Approximately 30 people have fallen ill, with laboratory tests confirming two of those cases as the norovirus -- an unpleasant but rarely serious stomach bug which causes gastroenteritis (diarrhea and vomiting).
One of the stars affected was Botswana's Isaac Makwala, who had to withdraw from Tuesday's men's 400m final on medical grounds.
In a statement issued on Tuesday, the sport's governing body, the IAAF, said that Makwala had to be quarantined in his room for 48 hours, a period which would end at 14:00 BST on August 9.
IAAF's statement read: "The team doctor, team leader and team physio had been informed following the medical examination that the athlete should be quarantined for 48 hours and would therefore be missing the 400m final on Tuesday.
"The IAAF is very sorry that the hard work and talent of Isaac Makwala won't be on display but we have to think of the welfare of all athletes."
The athlete told reporters Tuesday that he was fit to run, but hours before the 400m final he was refused entry into the London Stadium.
He said on Facebook that he had been the victim of a "government trap."
"I still maintain I am not sick and have never been tested by any Doctor. I shall rise again," he wrote.
Fastest 200m of the year
Makwala, one of the favorites for the 200m and 400m world titles prior to the championships, had to withdraw from the 200m heats Monday after a reported bout of food poisoning.
Makwala, 30, had posted the quickest 200m time of the season (19.77 seconds) coming into these championships and was expected to challenge 400m Olympic champion Wayde van Niekerk over both distances in England's capital.
In a statement on his Facebook page on Monday,
Makwala said: "According to IAAF medics I am apparently suffering from food poisoning which has affected several other athletes in the athletes' hotel."
Recovery expected without treatment
Ireland's Thomas Barr withdrew from the 400m semifinals, while German and Canadian athletes also staying at The Tower Hotel near Tower Bridge have reportedly been affected too.
In a statement to CNN, Dr Deborah Turbitt, Public Health England (PHE) London deputy director for health protection, said: "We have so far been made aware of approximately 30 people reporting illness and two of these cases have been confirmed as norovirus by laboratory testing.
"PHE has been working closely with British Athletics and the hotel to provide infection control advice to limit the spread of illness."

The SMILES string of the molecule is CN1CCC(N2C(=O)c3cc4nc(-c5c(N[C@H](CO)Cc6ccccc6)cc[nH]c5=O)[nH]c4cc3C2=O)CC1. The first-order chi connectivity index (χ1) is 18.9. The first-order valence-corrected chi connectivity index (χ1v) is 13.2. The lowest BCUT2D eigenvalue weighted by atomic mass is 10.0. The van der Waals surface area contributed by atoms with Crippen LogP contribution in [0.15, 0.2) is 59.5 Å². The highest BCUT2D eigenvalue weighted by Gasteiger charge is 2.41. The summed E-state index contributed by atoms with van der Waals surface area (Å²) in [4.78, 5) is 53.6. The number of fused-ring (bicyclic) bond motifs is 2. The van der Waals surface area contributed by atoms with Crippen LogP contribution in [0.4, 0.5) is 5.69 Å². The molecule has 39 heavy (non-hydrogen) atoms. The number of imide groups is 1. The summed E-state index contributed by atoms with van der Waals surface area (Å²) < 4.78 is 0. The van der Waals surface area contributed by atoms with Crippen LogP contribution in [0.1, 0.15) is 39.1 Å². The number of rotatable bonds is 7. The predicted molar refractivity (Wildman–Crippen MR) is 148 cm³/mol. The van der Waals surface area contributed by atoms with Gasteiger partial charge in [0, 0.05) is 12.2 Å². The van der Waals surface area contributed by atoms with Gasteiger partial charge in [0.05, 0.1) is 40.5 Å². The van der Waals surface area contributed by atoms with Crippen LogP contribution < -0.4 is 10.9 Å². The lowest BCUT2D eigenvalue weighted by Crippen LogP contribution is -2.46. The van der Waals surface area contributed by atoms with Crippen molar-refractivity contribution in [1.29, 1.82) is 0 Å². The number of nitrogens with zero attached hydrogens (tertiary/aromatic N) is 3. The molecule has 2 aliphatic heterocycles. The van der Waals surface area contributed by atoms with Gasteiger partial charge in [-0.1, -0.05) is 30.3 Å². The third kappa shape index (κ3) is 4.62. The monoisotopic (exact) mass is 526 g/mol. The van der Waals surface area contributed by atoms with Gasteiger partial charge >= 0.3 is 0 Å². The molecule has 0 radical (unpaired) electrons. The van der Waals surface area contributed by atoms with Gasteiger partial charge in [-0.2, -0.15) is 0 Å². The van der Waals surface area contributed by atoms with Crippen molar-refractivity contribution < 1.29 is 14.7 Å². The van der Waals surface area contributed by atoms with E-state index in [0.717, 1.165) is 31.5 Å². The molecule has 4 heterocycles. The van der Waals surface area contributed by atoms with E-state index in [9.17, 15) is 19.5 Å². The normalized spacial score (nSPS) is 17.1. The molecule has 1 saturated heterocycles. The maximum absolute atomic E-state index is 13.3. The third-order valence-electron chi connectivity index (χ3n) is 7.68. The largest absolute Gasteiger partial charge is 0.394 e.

Public Health England said most people made a full recovery from the illness -- often caught through close contact with someone carrying the virus or by touching contaminated surfaces -- within one or two days without treatment.
Hotel 'not source of the illness'
A spokesperson for The Tower Hotel told CNN it was "not the source of the illness," adding that the hotel was working closely with the sport's governing body, the IAAF, and environmental health officers to investigate the origins of the outbreak.
"We can confirm that regretfully a small number of our guests have been suffering from an illness," a statement read.
"We have followed strict hygiene protocol, ensuring that those affected are not in contact with other guests and all public areas have been thoroughly sanitized.
"We continue to liaise with the medical authorities and the IAAF to ensure the comfort of those guests affected and the health and well being of all our guests remains a priority."
Working to ensure situation is contained
A statement issued by the Local Organizing Committee (LOC) said they had been working with Public Health England to ensure the situation was "managed and contained."
"Further advice and guidelines have been issued to team doctors and support staff -- standard procedure for such an occurrence where a number of teams are occupying championship accommodation," the statement read.
Under IAAF rules, Makwala would not normally be allowed to compete again at the championships after pulling out of an event, but because he missed the heats on medical advice he is expected to able to run, if fit.